Jun 24, 2010

Introducing the new iPhone 4...and all it's problems!

I called it.   I predicted (as did most anyone who actually has had an iPhone since the first one came out and upgraded at least once) that the new iPhone would have bugs and quirks and issues- and that I'd rather wait another six months while everyone else paid Apple to be their guinea pigs than shell out the money and be frustrated when the new myriad of issues popped up- at least with my current model I know EXACTLY what is and isn't going to work!

So I was less than surprised when MSNBC put out this article a few hours ago:

iPhone 4 buyers report screen, antenna issues
Yellow blotches and reception loss cast a pall on Apple's joyful launch day
By Wilson Rothman
updated 10:11 p.m. ET, Thurs., June 24, 2010
Though lines for the iPhone 4 at Apple Stores around the world are as long as ever, with some stores already selling out, a group of early owners are reporting problems with the phone's screen and antenna.
When powered up, some phones experience yellow screen discoloration or a constellation of white spots. Meanwhile, others are experiencing reduced call reception when holding the phone a certain way.
The gadget blog Gizmodo has received more than 50 reports from new owners, many including photographs of the screen issues, most frequently a distinct yellow bar across one side of the screen, or in some cases yellow blotches.
This yellow discoloration is thought to be related to an adhesive used in affixing components underneath the screen. There is some hope that the off-color will fade as the bonding material cures. One MacRumors forum member wrote that his "major yellow spots" had faded by the second day. "Keep an eye on it over the next day or so if you have the issue," he suggested. 
The other screen issue seen in photos is a constellation of bright white spots, appearing in different patterns that persist regardless of the picture on the screen.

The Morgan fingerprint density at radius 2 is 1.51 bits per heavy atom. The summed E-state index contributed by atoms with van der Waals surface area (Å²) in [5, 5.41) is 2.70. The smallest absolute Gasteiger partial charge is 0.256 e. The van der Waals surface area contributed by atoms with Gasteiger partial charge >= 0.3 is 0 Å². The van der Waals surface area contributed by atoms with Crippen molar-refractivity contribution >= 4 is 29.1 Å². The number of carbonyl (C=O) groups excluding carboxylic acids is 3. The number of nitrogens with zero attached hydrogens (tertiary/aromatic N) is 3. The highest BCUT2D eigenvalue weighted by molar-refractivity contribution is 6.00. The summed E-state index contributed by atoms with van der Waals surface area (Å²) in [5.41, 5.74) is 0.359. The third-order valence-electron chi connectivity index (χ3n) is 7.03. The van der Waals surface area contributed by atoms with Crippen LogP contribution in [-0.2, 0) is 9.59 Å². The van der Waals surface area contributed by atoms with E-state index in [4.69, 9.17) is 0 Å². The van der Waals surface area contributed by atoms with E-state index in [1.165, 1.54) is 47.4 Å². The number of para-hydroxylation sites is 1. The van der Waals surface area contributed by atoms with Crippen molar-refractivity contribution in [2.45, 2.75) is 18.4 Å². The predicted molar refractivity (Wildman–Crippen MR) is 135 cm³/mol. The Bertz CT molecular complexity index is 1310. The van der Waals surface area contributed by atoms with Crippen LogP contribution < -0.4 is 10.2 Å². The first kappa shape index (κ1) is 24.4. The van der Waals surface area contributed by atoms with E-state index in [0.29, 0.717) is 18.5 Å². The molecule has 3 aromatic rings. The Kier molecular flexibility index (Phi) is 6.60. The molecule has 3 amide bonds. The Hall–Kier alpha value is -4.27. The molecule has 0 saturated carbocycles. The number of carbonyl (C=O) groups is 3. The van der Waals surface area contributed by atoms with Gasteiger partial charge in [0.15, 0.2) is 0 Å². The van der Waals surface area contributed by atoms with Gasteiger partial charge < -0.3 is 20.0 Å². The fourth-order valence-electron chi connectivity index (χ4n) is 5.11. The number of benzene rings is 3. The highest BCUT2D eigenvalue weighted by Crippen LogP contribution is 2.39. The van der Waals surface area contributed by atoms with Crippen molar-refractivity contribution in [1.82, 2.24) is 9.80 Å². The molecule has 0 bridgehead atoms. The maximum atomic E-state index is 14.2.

While these problems do exist, it is not clear how widespread the issue is. Owners of the iPhone 4 are reporting that Apple customer service representatives are acknowledging screen discoloration as a known issue, and in some cases attributing it to "residue from the manufacturing process."
Some Apple Care reps have offered replacement iPhone 4s — either on the spot or in a week — to owners who complained. Now, however, Gizmodo reports that in other cases, service reps are telling new iPhone 4 owners to wait to see if the screen issues fade over time.
Despite buyers discussions with customer service reps, Apple has not yet made a formal statement regarding the blotchy-screen troubles.
At the same time, many new users are citing issues of poor reception, but this appears to be related to the iPhone 4's design, rather than any manufacturing flaw. According to videos demonstrating the problem, holding the phone a certain way apparently interferes with the antenna.
The issue, which initially surfaced on MacRumors, is that when a hand or finger is placed over a small gap in the iPhone 4's metal band, a gap identified by Apple as a key to the new external antenna construction, the phone noticeably loses reception bars, and at times drops calls or suffers data speed declines.
Due to the placement of the gap, on the lower lefthand side of the phone's band, this alleged problem would be more likely to affect people who hold their phones in their left hands as they talk. Gizmodo has rounded up over 20 user-submitted videos of this phenomenon, all confirming the same issue.
Fortunately, as quickly as reports of the flaw have come in, so have suggestions on how to fix it. Sticking Apple's $29 rubber "bumper" around the phone covers the antenna contact, and therefore apparently prevents the problem, as demonstrated in a video on Gizmodo.
We just received a pitch via email for a $30 protective film called Wrapsol, which covers the front, back and sides of the phone, and "may also help with reception issues." Others have gone more low-tech, suggesting that a piece of Scotch tape would do the trick as well.
Most likely, the solution that will gain the most popularity will be simpler — learning how to hold the phone without touching the antenna gap.
Late Thursday, Apple did respond to the antenna problem, saying just that. "Gripping any phone will result in some attenuation of its antenna performance, with certain places being worse than others depending on the placement of the antennas," said the written statement.
"This is a fact of life for every wireless phone. If you ever experience this on your iPhone 4, avoid gripping it in the lower left corner in a way that covers both sides of the black strip in the metal band, or simply use one of many available cases."

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